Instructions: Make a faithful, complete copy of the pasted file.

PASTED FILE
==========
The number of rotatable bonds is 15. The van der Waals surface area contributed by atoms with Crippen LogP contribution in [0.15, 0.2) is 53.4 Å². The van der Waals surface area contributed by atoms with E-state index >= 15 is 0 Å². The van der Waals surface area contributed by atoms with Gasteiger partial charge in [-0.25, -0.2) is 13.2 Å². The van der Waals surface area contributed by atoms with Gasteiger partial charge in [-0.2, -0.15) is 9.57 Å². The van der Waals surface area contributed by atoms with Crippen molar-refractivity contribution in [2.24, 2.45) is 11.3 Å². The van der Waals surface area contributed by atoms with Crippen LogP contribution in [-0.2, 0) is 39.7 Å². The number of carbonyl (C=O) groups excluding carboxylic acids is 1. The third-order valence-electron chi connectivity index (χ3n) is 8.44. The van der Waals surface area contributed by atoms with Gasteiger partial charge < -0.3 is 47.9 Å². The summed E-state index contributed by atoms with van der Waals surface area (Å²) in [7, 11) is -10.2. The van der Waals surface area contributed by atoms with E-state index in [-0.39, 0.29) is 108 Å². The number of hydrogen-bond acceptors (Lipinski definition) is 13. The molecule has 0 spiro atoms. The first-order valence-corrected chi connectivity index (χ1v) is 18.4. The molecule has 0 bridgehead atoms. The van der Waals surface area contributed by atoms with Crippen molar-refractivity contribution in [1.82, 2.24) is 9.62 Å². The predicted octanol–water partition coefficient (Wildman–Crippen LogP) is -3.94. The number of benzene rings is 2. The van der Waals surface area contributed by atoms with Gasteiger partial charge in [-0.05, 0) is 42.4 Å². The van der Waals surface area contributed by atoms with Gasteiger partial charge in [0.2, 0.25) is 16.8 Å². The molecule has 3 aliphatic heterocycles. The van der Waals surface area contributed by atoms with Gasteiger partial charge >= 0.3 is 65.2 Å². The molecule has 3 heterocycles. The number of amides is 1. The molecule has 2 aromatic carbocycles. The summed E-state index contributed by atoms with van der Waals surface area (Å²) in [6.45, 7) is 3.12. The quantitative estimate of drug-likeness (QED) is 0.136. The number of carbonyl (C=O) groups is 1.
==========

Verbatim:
The number of rotatable bonds is 15. The van der Waals surface area contributed by atoms with Crippen LogP contribution in [0.15, 0.2) is 53.4 Å². The van der Waals surface area contributed by atoms with E-state index >= 15 is 0 Å². The van der Waals surface area contributed by atoms with Gasteiger partial charge in [-0.25, -0.2) is 13.2 Å². The van der Waals surface area contributed by atoms with Gasteiger partial charge in [-0.2, -0.15) is 9.57 Å². The van der Waals surface area contributed by atoms with Crippen molar-refractivity contribution in [2.24, 2.45) is 11.3 Å². The van der Waals surface area contributed by atoms with Crippen LogP contribution in [-0.2, 0) is 39.7 Å². The number of carbonyl (C=O) groups excluding carboxylic acids is 1. The third-order valence-electron chi connectivity index (χ3n) is 8.44. The van der Waals surface area contributed by atoms with Gasteiger partial charge < -0.3 is 47.9 Å². The summed E-state index contributed by atoms with van der Waals surface area (Å²) in [7, 11) is -10.2. The van der Waals surface area contributed by atoms with E-state index in [-0.39, 0.29) is 108 Å². The number of hydrogen-bond acceptors (Lipinski definition) is 13. The molecule has 0 spiro atoms. The first-order valence-corrected chi connectivity index (χ1v) is 18.4. The molecule has 0 bridgehead atoms. The van der Waals surface area contributed by atoms with Crippen molar-refractivity contribution in [1.82, 2.24) is 9.62 Å². The predicted octanol–water partition coefficient (Wildman–Crippen LogP) is -3.94. The number of benzene rings is 2. The van der Waals surface area contributed by atoms with Gasteiger partial charge in [-0.05, 0) is 42.4 Å². The van der Waals surface area contributed by atoms with Gasteiger partial charge in [0.2, 0.25) is 16.8 Å². The molecule has 3 aliphatic heterocycles. The van der Waals surface area contributed by atoms with Gasteiger partial charge >= 0.3 is 65.2 Å². The molecule has 3 heterocycles. The number of amides is 1. The molecule has 2 aromatic carbocycles. The summed E-state index contributed by atoms with van der Waals surface area (Å²) in [6.45, 7) is 3.12. The quantitative estimate of drug-likeness (QED) is 0.136. The number of carbonyl (C=O) groups is 1.